I’ve cycled the world, but my biggest adventure yet was just miles from home

Being an explorer doesn’t have to involve long, expensive journeys and can be just as rewarding

January 19, 2024 6:00 am(Updated 6:03 am)

There is an unfortunate irony that those of us who love the planet’s wild places are causing the most damage to them every time we jet off around the world. Perhaps, though, there is another way to be a modern explorer.

I cycled around the world for four years, trekked across southern India, and even walked a lap of the M25. But I recently decided to spend a whole year exploring just the single small map that I live on – an unremarkable span of land on the outskirts of a big city.

Ordnance Survey divides the whole country into a series of 403 “Explorer” maps, each covering roughly 20km x 20km and further split into individual 1km squares. My idea was to explore one grid square on my map each week, doing my best to investigate every path, street, wood or forgotten-about patch of scruffy wasteland in that small patch.

I worried that the project would be claustrophobic for someone bitten with as much wanderlust as me. Highlights of previous trips have included thousands of miles of beautiful open sea when rowing the Atlantic and peaceful nights under flawless desert skies in the Empty Quarter desert. My map’s lack of crashing ocean waves and soaring mountains didn’t help much.

My concern turned out to be misfounded. I quickly realised that, as long as I was relentlessly curious and determined to be interested in everything, then everywhere became interesting.

Paying closer attention to my neighbourhood than ever before revealed footpaths, woods, quirky landmarks and mysterious industrial zones that I knew nothing about. I noticed the seasons more precisely, surprised to realise that April was a delightful month of green shoots when I’d assumed it heralded yet more grey days. I learned new birdsong, proud when I could pick out the tiny chiffchaff’s monotonous chirp that told me it was back from Africa and that meant spring was on its way.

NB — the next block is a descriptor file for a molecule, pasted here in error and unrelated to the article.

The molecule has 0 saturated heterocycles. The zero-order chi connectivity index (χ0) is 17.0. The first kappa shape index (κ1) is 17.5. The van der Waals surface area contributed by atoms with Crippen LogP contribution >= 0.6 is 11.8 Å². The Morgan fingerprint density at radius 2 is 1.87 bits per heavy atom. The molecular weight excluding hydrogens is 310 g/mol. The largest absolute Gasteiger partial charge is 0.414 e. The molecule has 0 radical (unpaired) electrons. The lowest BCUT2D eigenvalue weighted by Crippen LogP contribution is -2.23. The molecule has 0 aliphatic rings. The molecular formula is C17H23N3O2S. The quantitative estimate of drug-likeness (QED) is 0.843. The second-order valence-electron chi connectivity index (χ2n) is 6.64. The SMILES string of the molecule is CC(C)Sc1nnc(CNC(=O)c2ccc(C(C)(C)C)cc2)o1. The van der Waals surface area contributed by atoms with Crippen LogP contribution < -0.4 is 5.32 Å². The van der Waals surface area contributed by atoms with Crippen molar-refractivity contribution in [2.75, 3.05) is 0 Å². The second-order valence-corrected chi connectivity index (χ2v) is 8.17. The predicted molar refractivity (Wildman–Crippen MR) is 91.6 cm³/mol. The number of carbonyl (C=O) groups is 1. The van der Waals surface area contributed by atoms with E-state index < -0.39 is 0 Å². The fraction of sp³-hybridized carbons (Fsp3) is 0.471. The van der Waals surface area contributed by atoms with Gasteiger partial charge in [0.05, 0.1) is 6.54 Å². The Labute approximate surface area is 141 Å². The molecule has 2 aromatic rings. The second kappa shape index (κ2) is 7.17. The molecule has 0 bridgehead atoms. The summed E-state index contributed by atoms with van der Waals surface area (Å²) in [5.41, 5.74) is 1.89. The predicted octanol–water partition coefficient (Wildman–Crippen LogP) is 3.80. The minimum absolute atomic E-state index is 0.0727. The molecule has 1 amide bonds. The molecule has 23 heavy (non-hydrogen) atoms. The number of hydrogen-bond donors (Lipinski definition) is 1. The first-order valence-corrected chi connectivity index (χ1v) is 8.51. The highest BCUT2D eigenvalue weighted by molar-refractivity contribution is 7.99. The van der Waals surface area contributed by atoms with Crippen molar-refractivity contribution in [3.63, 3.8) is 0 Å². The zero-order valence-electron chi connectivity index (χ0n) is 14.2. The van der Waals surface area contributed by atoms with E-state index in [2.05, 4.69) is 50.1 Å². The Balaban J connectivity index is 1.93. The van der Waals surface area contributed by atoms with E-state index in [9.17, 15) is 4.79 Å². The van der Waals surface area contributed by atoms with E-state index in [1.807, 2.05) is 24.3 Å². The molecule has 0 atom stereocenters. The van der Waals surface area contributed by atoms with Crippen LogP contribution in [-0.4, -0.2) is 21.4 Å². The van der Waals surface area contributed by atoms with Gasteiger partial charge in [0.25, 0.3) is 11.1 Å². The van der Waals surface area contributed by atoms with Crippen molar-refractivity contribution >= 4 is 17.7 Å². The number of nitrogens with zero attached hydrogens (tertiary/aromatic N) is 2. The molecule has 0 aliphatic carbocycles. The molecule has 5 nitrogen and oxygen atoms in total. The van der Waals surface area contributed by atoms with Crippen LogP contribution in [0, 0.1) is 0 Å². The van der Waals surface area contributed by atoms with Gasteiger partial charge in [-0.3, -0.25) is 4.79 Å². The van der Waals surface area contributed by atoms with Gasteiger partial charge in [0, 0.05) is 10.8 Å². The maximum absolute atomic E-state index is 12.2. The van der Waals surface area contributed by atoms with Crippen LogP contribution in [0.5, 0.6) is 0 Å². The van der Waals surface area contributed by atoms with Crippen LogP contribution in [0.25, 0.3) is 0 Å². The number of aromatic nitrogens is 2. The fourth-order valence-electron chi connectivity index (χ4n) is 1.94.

I was astonished, somewhat ashamed, by how little of my local environment I had been aware of before I began.

A scheduled weekly outing, come rain or shine, was a tonic for my physical and mental wellbeing. So, too, was the conscious effort to slow down and ignore my phone for a few hours.

Alastair Humphreys is a British Adventurer and Author Image supplied by alastair Humphreys via https://alastairhumphreys.com/more/bio/
Alastair Humphreys is an adventurer and author (Photo: Alastair Humphreys)

Not surprisingly, I enjoyed my walks in bluebell woods, summer meadows and snowy fields. But what I had not anticipated was how much I revelled in the forgotten edgelands of my map: the ignored patches of peaceful woodland lining roaring motorways, the crumbling factories where nature was returning – saplings pushing through cracked concrete and butterflies enjoying the pesticide-free wildflowers.

I had worried that restricting my travels to such a small area would be frustrating, but the year turned out to be one of the most interesting journeys of my life, even though I didn’t really go anywhere.

So rather than dreaming of the adventure of a lifetime, what if we tried instead to have a lifetime of living a little bit adventurously every day? Going local is the perfect way to explore this year. Buy your local map and get out there – you won’t regret it.


Local: A Search for Nearby Nature and Wildness, by Alastair Humphreys, is published by Eye Books, at £12.99